Top of Mind

May 4, 2017

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Written By: sara

By Sara Luke

During the 18-24 months (or more) of a capital campaign, nonprofit leaders often eat, sleep and breathe the campaign. They know the total raised, status of the design plans, which donor meetings went well and who they need to call to cultivate further. The pressure and excitement of the capital plans are ever-present in their thoughts and daily work.

Typically, the same can’t be said for campaigners. These are often influential people with busy lives outside of their volunteer commitment. As much as they try, they don’t always attend the campaign meetings. It’s easy for volunteers to feel disconnected from the campaign, causing them to disengage.

But these volunteers are critical to the success of a campaign. Their connections to other leaders in the community make them the most effective at soliciting peers and in some instances they are the only ones who can open doors to major donors.

Among the ways to keep your volunteers connected is a regular, e-mailed campaign update newsletter. The goal of this communication is to keep the campaign team engaged, motivated and informed throughout the campaign. The newsletter should also include regular calls to action to encourage volunteers to fulfill their commitments as campaigners and donors.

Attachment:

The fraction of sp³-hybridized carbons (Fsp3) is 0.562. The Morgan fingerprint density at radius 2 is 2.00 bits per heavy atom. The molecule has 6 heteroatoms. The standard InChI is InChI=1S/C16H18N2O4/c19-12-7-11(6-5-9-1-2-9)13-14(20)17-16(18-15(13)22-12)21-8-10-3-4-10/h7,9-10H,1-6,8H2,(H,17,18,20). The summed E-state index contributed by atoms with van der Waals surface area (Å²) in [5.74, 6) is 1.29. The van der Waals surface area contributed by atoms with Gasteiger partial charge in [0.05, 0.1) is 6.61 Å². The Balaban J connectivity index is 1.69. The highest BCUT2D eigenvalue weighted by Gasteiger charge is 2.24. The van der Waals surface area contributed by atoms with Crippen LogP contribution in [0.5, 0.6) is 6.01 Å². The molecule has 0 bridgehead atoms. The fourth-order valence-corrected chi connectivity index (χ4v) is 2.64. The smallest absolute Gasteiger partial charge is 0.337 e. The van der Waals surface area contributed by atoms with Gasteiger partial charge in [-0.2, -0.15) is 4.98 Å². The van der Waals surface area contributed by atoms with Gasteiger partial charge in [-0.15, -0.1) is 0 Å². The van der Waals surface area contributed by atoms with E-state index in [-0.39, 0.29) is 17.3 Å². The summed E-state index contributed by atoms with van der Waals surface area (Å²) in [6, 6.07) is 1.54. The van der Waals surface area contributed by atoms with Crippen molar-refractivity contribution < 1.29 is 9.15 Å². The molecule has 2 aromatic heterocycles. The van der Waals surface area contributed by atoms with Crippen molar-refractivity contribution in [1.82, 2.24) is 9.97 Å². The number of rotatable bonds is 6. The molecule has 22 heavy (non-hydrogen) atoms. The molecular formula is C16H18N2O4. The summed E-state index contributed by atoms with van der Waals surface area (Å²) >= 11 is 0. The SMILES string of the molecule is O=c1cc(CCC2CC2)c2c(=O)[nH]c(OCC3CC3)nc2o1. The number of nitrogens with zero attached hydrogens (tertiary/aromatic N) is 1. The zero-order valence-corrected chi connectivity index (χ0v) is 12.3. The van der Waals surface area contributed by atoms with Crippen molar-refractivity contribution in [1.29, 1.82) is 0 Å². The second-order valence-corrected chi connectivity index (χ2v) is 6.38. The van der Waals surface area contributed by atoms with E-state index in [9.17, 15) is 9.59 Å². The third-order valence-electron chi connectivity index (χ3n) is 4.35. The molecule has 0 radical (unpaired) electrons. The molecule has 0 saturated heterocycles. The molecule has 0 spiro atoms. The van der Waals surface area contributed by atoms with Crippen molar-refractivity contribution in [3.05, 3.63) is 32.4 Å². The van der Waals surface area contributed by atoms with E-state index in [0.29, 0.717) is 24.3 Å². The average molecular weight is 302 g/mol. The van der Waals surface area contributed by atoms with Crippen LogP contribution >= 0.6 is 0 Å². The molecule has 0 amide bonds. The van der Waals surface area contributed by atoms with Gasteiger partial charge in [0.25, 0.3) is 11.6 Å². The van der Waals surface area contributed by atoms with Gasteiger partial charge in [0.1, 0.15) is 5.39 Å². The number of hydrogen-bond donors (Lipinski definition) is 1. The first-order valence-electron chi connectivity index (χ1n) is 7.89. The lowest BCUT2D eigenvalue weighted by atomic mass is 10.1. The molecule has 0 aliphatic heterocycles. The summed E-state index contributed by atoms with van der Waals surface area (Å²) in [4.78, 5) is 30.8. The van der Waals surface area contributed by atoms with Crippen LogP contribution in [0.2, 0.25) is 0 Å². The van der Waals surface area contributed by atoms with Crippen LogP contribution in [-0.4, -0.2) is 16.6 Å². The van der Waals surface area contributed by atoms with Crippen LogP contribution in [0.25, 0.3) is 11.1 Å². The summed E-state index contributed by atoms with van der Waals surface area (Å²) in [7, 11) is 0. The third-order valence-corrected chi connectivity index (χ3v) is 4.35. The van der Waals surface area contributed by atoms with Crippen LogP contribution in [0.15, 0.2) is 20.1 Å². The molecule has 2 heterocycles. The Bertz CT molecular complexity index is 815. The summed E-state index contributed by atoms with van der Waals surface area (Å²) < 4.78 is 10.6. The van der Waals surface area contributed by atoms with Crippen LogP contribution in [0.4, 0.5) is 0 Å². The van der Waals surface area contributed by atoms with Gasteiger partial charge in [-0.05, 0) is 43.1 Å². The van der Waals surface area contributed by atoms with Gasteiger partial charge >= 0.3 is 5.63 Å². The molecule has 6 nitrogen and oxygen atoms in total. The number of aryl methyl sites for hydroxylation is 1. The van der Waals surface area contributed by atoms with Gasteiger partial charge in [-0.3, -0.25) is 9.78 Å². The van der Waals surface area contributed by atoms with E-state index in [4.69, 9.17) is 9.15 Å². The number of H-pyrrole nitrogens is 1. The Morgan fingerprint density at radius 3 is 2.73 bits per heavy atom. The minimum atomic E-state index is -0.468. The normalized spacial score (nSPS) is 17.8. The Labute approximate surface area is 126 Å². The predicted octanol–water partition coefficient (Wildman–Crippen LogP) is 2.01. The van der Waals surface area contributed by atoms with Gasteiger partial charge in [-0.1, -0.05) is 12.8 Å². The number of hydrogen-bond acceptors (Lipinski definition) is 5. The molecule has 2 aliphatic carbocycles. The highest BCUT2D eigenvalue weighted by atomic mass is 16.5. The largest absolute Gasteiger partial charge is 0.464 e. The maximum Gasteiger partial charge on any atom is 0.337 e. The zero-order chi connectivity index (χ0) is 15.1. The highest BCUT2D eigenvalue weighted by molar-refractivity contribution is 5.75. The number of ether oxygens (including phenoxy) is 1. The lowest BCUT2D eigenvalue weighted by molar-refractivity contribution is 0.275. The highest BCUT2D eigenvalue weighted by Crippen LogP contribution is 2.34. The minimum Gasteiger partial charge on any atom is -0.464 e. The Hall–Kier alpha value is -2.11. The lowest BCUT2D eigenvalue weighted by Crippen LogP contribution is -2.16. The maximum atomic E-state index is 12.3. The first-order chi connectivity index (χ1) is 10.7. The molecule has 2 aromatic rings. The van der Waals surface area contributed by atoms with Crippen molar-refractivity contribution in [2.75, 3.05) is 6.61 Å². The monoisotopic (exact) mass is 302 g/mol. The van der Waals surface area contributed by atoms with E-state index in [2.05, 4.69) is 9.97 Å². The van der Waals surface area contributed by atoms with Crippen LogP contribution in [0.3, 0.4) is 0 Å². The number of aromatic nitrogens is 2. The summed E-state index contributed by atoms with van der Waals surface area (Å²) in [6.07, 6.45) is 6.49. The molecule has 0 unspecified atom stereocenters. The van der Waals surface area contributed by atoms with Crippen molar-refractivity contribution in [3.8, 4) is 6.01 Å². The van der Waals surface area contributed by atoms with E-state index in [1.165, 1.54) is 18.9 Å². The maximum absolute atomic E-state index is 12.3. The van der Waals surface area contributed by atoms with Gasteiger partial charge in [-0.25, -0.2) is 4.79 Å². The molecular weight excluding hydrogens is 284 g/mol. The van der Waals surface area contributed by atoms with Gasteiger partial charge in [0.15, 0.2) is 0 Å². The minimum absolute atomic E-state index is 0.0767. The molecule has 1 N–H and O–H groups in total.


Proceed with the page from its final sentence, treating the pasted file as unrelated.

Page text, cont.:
Start by creating a calendar. Plan the dates you’ll send the communication and what the general topics will be. Realistically, getting an update out once a month is doable and anything more frequent you are likely to be tuned out.

Keep it brief and easy to read. Think of this communication piece as one your volunteer would review over their cup of morning coffee. Remember, these folks are busy!

While each update shouldn’t contain each of these elements, throughout the course of your schedule, you’ll want to pick about three of these items per newsletter:

  • Campaign progress to goal
  • Donor profiles/spotlight
  • Capital project/construction updates
  • Campaigner success stories/shout outs
  • Happy/inspiring stories of someone you are currently serving
  • Reminders of WHY these capital projects are important/the impact they will make
  • Upcoming dates to know/remember
  • Project/campaign FAQs
  • Campaigner tips/links to articles or blogs
  • Stewardship opportunities/reminder
  • Invitation to vision tours

Of course nothing replaces a face-to-face meeting or phone call checking in and encouraging your volunteers, but these regular updates can help you stay in touch and keep volunteers informed. An understanding of campaign progress instills confidence and the regular reminders of impact keep volunteers motivated to help fulfill your mission.

P.S. The same concept applies to your annual campaign. But with an abbreviated time frame, you’ll want to send it out more frequently!

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One response to “Top of Mind”

  1. Kerry Dufour says:

    Great suggestions! Thank you.